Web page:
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Panel of enterotoxins in Staphylococcus aureus, isolated from milk of cows with clinical and subclinical mastitis

Grant number: 21/09068-3
Support Opportunities:Scholarships in Brazil - Scientific Initiation
Effective date (Start): January 01, 2022
Effective date (End): December 31, 2022
Field of knowledge:Biological Sciences - Microbiology - Biology and Physiology of Microorganisms
Principal Investigator:Vera Lúcia Mores Rall
Grantee:Laura Tiemi Suehiro Takume
Host Institution: Instituto de Biociências (IBB). Universidade Estadual Paulista (UNESP). Campus de Botucatu. Botucatu , SP, Brazil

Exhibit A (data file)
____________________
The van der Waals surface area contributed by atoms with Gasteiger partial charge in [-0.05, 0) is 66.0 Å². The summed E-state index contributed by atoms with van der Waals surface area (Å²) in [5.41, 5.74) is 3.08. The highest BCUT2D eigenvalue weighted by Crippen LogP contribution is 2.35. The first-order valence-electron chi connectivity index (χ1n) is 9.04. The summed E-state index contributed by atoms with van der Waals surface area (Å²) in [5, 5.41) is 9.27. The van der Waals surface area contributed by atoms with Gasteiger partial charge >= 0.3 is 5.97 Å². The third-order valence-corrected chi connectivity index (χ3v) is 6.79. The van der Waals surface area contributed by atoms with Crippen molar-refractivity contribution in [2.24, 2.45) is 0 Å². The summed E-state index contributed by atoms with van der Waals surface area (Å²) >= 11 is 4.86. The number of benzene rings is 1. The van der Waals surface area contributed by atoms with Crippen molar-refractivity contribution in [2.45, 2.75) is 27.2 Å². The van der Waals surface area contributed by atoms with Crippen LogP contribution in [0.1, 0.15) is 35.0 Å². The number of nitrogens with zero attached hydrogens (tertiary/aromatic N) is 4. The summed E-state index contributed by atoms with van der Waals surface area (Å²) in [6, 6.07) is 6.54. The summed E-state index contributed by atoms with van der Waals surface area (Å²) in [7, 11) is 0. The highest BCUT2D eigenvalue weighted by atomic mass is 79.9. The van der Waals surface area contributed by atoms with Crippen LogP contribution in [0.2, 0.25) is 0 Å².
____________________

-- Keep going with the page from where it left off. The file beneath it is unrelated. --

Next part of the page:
Milk and its derivatives are one of the most consumed foods in the world, and its quality is essential for human consumption to avoid foodborne diseases. But in Brazil, despite the advances in the past decades, approximately 27% of the population still consumes unpasteurized or "informal" milk and derivatives. One of the main pathogenic bacteria found in this kind of food is Staphylococcus aureus, which causes food poisoning due to the ingestion of enterotoxins pre-formed in the food. This bacterium is very frequent in milk because it is also one of the main causes of bovine mastitis, configuring an example of One Health since it involves a pathogen causing diseases in livestock and in humans, representing a serious public health problem. Mastitis is the disease that causes most economic losses to producers and can manifest itself in clinical and subclinical forms, the latter being the most common. The first one, causes visual symptoms, such as swelling, fever, hardening of the mammary gland, or any change in the characteristics of the milk. Considering subclinical mastitis, there are no visible signs in the animal nor changes in the milk. S. aureus has many important virulence factors for the establishment of its pathogenicity in animals, such as enterotoxins, which are also responsible for foodborne poisoning. The objective of the present study is to perform a comparative analysis between isolates of S. aureus, obtained from the milk of cows with clinical and subclinical mastitis, in relation to the presence of these enterotoxins. All enterotoxins described till now will be investigated. Isolates showing the classical enterotoxins genes (sea-sed) will also be tested for in vitro production. In addition, since these bacteria can be ingested when unpasteurized milk is consumed, there may be methicillin-resistant isolates (MRSA), which can adapt to the intestinal microbiota and the individual becomes a carrier of this multiresistant bacteria, and therefore, the two genes (mecA and mecC) responsible for this resistance to most ²-lactam antimicrobials will also be investigated. (AU)

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